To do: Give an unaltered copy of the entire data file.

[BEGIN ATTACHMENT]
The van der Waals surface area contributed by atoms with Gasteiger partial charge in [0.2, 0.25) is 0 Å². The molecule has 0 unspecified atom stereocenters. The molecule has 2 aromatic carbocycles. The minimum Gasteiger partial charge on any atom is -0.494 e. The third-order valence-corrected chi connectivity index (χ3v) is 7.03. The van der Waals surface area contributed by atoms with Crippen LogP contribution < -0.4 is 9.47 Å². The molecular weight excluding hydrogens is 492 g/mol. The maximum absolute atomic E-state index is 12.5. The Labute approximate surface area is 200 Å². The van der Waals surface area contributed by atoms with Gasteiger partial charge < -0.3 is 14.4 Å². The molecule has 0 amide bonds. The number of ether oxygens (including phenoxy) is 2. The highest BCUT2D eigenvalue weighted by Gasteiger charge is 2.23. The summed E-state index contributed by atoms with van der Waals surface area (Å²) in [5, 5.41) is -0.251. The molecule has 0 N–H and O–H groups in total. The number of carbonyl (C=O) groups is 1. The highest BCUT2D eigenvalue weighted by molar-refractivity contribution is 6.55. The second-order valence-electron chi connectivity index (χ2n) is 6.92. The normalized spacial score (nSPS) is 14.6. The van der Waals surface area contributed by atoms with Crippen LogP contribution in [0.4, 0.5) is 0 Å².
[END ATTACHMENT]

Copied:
The van der Waals surface area contributed by atoms with Gasteiger partial charge in [0.2, 0.25) is 0 Å². The molecule has 0 unspecified atom stereocenters. The molecule has 2 aromatic carbocycles. The minimum Gasteiger partial charge on any atom is -0.494 e. The third-order valence-corrected chi connectivity index (χ3v) is 7.03. The van der Waals surface area contributed by atoms with Crippen LogP contribution < -0.4 is 9.47 Å². The molecular weight excluding hydrogens is 492 g/mol. The maximum absolute atomic E-state index is 12.5. The Labute approximate surface area is 200 Å². The van der Waals surface area contributed by atoms with Gasteiger partial charge < -0.3 is 14.4 Å². The molecule has 0 amide bonds. The number of ether oxygens (including phenoxy) is 2. The highest BCUT2D eigenvalue weighted by Gasteiger charge is 2.23. The summed E-state index contributed by atoms with van der Waals surface area (Å²) in [5, 5.41) is -0.251. The molecule has 0 N–H and O–H groups in total. The number of carbonyl (C=O) groups is 1. The highest BCUT2D eigenvalue weighted by molar-refractivity contribution is 6.55. The second-order valence-electron chi connectivity index (χ2n) is 6.92. The normalized spacial score (nSPS) is 14.6. The van der Waals surface area contributed by atoms with Crippen LogP contribution in [0.4, 0.5) is 0 Å².